"Genetics in the Madhouse is a fascinating examination of the role played by big data in the history of genetics and its subsequent exploitation in the disgraced science of eugenics. Porter weaves together complex elements of historical influences, personalities, and seismic events almost like a novel, but the difference is that his story cannot have a neat and tidy resolution. Beautifully written and admirably researched, this is an enthralling book."—Catharine Arnold, author of Bedlam: London and Its Mad
"Important and original. Drawing on a wealth of archival research in many languages across many different national settings, Porter reexamines the role of psychiatry in the study of human heredity. Genetics in the Madhouse is an enormously impressive book."—Andrew Scull, author of Madness in Civilization: A Cultural History of Insanity, from the Bible to Freud, from the Madhouse to Modern Medicine
"A very significant contribution to the history of the human sciences, statistics, and eugenics. Porter rewards readers not only with astonishing insights into nineteenth-century data collection on the mentally ill and feebleminded, but also with the pleasure of reading a good, intriguing story."—Staffan Müller-Wille, coauthor of A Cultural History of Heredity
Distinguished Professor of History & Vice Chair for Academic Personnel
I teach various topics pertaining more or less directly to history of science.
My first book, The Rise of Statistical Thinking (1986), was about the development of statistical ideas and methods in fields ranging from the social science of statistics to biological evolution and thermodynamics. This interest in the relations of the natural and the social is also central to my Trust in Numbers: The Pursuit of Objectivity in Science and Public Life (1995). There I emphasize that effective quantification is never a matter simply of discovery, but always also of administration, hence of social and technological power. Quantitative objectivity is in a way a form of standardization, the use of rules to confine and tame the personal and subjective. Science did not always idealize this mechanical form of objectivity, but has come to do so (at least in its rhetoric) as an adaptation to modern political and administrative cultures—which it at the same time has helped to shape. In both of these books I invert the usual account of the relations between natural and social science, by showing how some of the crucial assumptions and methods of science arose within contexts of application. The history of quantification is the history of a social technology, reflecting a sensibility that is as closely linked to fields like accounting and cost-benefit analysis and to social science as to physics. The ethic of systematic calculation as a basis for social decisions—and often, as in inferential statistics, also for scientific demonstration—responds to a political culture marked by distrust of elites and even, in a way, of experts.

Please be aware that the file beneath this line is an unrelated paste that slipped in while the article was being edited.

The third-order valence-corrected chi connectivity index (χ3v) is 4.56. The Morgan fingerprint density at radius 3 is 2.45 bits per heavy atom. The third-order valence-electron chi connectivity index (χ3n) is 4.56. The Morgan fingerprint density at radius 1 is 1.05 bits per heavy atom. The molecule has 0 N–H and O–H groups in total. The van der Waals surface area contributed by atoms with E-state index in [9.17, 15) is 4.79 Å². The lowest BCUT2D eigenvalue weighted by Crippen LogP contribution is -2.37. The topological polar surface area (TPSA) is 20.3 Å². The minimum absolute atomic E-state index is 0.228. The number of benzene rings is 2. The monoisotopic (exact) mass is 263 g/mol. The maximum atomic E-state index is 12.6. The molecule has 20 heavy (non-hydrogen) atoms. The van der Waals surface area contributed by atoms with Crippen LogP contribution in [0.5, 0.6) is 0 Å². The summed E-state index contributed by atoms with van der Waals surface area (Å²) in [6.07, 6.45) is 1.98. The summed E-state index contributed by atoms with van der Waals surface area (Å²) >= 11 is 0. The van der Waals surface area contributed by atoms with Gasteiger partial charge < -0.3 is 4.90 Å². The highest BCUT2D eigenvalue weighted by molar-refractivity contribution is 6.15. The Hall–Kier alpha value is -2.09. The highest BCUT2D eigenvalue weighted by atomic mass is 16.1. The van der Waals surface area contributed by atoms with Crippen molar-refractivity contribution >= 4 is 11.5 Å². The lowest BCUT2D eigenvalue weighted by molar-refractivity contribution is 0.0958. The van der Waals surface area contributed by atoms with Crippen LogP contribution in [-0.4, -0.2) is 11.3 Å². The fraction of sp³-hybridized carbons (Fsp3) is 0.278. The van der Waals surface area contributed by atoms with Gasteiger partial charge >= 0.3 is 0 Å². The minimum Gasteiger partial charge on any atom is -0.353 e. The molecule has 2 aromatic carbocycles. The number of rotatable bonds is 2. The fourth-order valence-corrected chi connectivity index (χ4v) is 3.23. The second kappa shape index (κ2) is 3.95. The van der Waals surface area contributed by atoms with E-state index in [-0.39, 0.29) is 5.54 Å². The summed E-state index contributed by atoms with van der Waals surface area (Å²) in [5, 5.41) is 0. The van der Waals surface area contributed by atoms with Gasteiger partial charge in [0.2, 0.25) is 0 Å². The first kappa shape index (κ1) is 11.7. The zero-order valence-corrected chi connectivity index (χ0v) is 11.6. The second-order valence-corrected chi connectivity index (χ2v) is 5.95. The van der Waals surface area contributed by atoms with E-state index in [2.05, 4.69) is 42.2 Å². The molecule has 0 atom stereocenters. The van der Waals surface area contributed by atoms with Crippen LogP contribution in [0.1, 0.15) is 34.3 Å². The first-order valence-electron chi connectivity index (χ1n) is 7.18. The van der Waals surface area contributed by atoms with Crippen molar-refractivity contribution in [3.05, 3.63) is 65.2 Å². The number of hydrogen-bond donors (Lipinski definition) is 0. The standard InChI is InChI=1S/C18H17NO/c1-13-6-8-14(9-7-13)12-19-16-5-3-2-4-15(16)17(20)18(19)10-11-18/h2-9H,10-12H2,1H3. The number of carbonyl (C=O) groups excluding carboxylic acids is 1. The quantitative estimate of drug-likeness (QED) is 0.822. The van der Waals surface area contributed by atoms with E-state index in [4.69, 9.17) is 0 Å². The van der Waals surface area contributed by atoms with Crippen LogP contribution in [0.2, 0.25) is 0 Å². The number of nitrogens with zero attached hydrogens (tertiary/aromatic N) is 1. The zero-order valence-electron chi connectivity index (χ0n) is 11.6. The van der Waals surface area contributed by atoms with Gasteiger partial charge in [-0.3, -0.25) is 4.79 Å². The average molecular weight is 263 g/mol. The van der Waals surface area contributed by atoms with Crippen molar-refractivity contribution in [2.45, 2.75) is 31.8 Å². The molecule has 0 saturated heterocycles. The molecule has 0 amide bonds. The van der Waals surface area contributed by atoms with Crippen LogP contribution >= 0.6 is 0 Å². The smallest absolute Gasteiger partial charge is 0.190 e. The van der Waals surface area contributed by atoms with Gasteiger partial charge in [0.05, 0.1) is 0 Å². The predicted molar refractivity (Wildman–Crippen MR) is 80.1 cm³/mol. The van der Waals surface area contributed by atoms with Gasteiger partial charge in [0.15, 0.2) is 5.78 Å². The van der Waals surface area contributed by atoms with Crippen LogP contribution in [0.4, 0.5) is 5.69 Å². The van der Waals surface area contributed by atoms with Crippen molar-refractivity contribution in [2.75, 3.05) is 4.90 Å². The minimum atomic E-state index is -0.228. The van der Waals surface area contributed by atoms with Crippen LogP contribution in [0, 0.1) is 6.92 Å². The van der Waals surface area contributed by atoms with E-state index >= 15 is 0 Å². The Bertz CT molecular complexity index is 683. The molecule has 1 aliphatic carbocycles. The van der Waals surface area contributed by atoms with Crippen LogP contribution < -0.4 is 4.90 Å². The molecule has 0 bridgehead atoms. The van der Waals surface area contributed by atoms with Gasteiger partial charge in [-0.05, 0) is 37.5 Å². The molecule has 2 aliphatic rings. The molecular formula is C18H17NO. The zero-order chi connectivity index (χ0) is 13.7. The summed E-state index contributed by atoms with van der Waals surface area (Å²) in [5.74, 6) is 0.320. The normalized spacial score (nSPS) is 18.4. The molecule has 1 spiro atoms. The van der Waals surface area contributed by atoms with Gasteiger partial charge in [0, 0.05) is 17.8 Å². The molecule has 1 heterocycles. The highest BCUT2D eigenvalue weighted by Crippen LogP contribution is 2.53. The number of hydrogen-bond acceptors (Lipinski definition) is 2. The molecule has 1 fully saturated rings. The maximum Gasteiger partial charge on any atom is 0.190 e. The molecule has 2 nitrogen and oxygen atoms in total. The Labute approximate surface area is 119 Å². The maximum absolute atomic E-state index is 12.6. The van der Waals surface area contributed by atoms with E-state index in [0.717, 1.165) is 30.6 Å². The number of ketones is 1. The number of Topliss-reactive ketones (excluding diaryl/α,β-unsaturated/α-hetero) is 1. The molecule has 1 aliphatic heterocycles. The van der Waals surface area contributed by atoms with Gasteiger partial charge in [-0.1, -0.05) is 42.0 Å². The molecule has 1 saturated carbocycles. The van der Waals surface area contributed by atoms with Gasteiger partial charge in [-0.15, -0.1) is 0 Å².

Direct download: raj_persaud_talks_to_theodore_porter_about_his_new_book.mp3
Category:general -- posted at: 8:52pm UTC